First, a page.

Rising River Waters Can Kill!
Watch for rapidly rising river levels on the Chattahoochee River and its tributaries. Water released from dams and heavy rain can turn a day on the river into a tragedy! More »
Call for Water Release Schedule
With colder temperatures you can expect longer and more frequent water releases. For water release schedule info, call 1-855-DAM-FLOW (1-855-326-3569) for Buford Dam and 404-329-1455 for Morgan Falls Dam. Save numbers to your cell! More »
Spiny softshell turtle_540226
July 18, 2011
While most folks along the river would be (understandably) upset if you started calling them yellow-bellied, a stinkpot or a cooter, there are a few denizens of the river proud to claim such distinctive names!
Humans are not the only ones sunbathing on and along the Chattahoochee River this time of year. The hot weather and long days of summer send our four-legged friends seeking temperature regulation as well!
Now is a great time to catch a glimpse of some of the many varieties of turtles native to the area. Like all reptiles, turtles are cold-blooded and rely on the sun to raise their body temperatures. Increased temperature helps them digest food, develop eggs, fight off parasites and be more active in general. They're usually not too far from water, though-- being cold-blooded means they can't cool themselves off either!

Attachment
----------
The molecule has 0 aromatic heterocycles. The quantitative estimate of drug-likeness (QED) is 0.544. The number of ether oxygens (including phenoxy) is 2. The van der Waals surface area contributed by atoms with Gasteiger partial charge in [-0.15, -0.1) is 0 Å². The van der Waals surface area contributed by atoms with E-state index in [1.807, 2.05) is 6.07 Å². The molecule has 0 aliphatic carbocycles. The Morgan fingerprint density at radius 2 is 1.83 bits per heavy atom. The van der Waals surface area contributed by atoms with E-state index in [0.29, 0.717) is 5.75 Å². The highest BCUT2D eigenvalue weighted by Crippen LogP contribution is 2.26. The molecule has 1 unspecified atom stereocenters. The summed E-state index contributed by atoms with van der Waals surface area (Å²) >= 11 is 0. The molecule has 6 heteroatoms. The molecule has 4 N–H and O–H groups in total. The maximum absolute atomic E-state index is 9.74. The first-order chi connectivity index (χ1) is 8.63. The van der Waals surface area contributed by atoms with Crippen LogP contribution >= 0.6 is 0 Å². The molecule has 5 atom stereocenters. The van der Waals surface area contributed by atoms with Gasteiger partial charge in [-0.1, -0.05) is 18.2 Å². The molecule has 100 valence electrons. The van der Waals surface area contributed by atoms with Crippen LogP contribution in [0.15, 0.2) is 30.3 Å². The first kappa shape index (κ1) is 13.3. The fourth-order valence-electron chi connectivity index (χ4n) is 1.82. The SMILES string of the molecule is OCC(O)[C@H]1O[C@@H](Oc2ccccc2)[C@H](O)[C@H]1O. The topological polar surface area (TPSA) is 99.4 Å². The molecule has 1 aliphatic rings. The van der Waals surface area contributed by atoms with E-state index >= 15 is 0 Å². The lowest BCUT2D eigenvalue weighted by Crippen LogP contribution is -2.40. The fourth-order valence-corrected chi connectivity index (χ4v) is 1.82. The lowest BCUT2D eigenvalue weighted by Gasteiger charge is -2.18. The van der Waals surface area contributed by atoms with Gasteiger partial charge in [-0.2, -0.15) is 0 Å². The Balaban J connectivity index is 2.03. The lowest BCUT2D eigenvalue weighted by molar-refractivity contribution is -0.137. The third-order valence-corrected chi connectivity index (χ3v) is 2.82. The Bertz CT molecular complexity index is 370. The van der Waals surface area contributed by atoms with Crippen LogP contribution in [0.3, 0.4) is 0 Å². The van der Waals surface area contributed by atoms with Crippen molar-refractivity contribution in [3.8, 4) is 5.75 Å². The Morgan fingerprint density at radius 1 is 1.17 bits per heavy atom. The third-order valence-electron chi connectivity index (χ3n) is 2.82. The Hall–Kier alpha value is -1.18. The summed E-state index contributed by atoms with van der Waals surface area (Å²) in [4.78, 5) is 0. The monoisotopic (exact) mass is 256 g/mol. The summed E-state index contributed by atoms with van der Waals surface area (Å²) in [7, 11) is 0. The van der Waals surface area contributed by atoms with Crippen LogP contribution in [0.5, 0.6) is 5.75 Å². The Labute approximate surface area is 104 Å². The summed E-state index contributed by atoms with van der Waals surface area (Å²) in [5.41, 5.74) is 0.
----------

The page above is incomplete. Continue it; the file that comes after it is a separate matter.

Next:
Look for turtles along the banks of the river, on logs, and along roadways. (Be careful- they don't follow driving laws and can often be found crossing in the middle of the road with no regard for oncoming traffic!)
Ten different species of turtles call the park home- they are the Common Snapping Turtle, Eastern Painted Turtle, Eastern River Cooter, Florida Redbelly Turtle, Eastern Box Turtle, Yellow-bellied Slider, Eastern Mud Turtle, Loggerhead Musk Turtle, Common Musk Turtle (Stinkpot), and the Spiny Softshell Turtle.
The Spiny Softshell Turtle is unique among the others in that they have a pancake-like leathery upper shell (called a carapace in turtle-terms, the bottom of the shell is called the plastron) with spines near the front and a pointy nose.
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Did You Know?
All Trout have a protective membrane or "slime coat" that covers their scales and is their first line of defense against infection and disease. Damage to this coating can severely hurt the fish. Wetting your hands or limiting contact with the fish increases the likelihood that the fish will survive.